The floodlight in the back of my house doesn’t work, I also have a handful of mystery switches so I figured I would open up the fixture and make sure it was wired right (or at all, I’ve found a handful of switches and fixtures that just weren’t connected). I opened it up to look at the wiring and I found something very strange. How can I understand what is going on here?

Obviously because I can’t draw white lines with white I did that with yellow lines. Also as you’ll see from the schematic, three power lines come into the electrical box. And apparently (checking with my multimeter) there is actually power coming through on the white wire, not black. Very strange. Also those two unterminated white lines didn’t even have wire nuts on them, it was just insulted wire. So I stripped them and covered them with wire nuts (not in the photo) to make sure there was no possibility of any arcing.

I’ve checked the voltage going through the white and black lines that connected to the light were only carrying about 5V of power so I figure that’s got to be phantom voltage. When I connect the hot (white) wire with other wires I get about 60V, not 120.

How can I explain what is supposed to be going on here?

I’ll probably have to call an actual electrician to look at this but what are some potential troubleshooting that I can do to fix it and/or figure out what is supposed to be done correctly?

Here’s a photo of the wires:

enter image description here

And here is a drawing of the circuit:

enter image description here

  • What's in the box where the switches are, are the two white wires uncapped there? – JACK Jul 29 '20 at 13:36
  • @JACK I may need to trace out the wires. I have 3 mystery switches all on the same breaker. Two of them are connected to power lines, and another is disconnected. What’s strange here is that the uncapped white lines are in different power lines. Not the same one – Jason Jul 29 '20 at 13:38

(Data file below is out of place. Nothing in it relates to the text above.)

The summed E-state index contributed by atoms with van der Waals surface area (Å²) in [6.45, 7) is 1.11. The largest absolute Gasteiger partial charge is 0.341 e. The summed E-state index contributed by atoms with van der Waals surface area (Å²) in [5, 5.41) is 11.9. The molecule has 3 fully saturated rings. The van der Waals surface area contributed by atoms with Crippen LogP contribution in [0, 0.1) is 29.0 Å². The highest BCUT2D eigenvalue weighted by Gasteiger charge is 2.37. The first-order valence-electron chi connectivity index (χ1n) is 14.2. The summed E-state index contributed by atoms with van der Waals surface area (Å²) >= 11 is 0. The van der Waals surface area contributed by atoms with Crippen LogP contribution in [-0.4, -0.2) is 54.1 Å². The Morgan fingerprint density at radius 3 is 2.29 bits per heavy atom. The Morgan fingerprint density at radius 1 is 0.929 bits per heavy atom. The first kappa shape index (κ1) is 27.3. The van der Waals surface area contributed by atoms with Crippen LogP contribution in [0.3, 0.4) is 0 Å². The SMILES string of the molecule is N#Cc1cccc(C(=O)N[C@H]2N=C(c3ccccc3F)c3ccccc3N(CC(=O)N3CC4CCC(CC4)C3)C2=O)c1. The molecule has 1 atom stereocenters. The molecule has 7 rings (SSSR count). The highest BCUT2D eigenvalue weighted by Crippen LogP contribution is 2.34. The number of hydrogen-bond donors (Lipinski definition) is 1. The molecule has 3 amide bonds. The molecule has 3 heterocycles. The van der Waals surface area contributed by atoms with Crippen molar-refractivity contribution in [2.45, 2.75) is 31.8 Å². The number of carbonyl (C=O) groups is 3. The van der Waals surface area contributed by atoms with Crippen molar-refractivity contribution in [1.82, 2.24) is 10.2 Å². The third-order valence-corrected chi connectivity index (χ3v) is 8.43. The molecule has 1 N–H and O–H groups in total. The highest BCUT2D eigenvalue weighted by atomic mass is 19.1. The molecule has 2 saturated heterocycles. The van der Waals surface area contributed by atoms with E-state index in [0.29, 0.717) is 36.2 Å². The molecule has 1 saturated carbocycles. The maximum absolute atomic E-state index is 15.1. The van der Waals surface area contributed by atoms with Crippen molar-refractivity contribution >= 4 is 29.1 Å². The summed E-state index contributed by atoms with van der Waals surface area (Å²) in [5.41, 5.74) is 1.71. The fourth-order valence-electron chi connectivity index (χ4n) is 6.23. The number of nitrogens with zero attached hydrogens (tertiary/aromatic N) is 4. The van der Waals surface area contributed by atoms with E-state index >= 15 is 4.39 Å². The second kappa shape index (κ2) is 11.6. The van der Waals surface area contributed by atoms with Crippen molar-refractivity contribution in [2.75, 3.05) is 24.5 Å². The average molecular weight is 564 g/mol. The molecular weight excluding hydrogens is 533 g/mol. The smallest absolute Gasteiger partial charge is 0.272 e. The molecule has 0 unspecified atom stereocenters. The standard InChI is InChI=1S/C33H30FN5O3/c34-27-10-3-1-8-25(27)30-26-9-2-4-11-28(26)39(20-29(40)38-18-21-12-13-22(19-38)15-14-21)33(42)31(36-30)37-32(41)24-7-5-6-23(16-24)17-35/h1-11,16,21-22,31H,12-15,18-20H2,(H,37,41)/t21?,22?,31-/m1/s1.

• @JACK to explain more, the disconnected switch does have two unterminated wires but they are part of the same NM cable whereas here they are part of different NM cables. – Jason Jul 29 '20 at 13:42
  • 1
    I did run into something like this years ago: the cable on the left was your always hot with neutral tied to light, middle cable went back to the switch using only the black wire to power switch, the cable on the right went to the switch and only used black as the switched hot and connected to the fixture. It was probably a novice who heard you can't use white as a hot so ran two cables and capped whites. – JACK Jul 29 '20 at 14:42
  • 1
    @jack I agree it could be a feeder to other lights or outlets also. I like keeping my outlets and lighting separate but on low budget jobs they get combined to save wire. – Ed Beal Jul 29 '20 at 15:18

To me it looks like you should have a feeder hot and neutral, once you figure out the feeder turn the power off and correct the light fixture. a second location could be an outlet or a second switched fixture

last a switch leg but this whole mess was mis wired at some point,

You identified the feeder From above , the white hot should be going to the switch (Connected to the black feeder). the black coming back from the switch Connected to your light’s black wire and the light white to the feeder white.

Disconnect the one you don’t know what it is turn the power back on and look for a receptacle that is now dead , or another light or switched light it could even be both.

If the cable that is disconnected controls both receptacles and switched lights connect to the feeder black to black, white to white and grounds together.

If the disconnected cable goes to a light or receptacle you want to be on the switch connect the ground and neutral the same as the last step but move the black wire of this cable to the switched black& light’s black

That should cover every option I believe.

Your Answer

By clicking “Post Your Answer”, you agree to our terms of service, privacy policy and cookie policy

Not the answer you're looking for? Browse other questions tagged or ask your own question.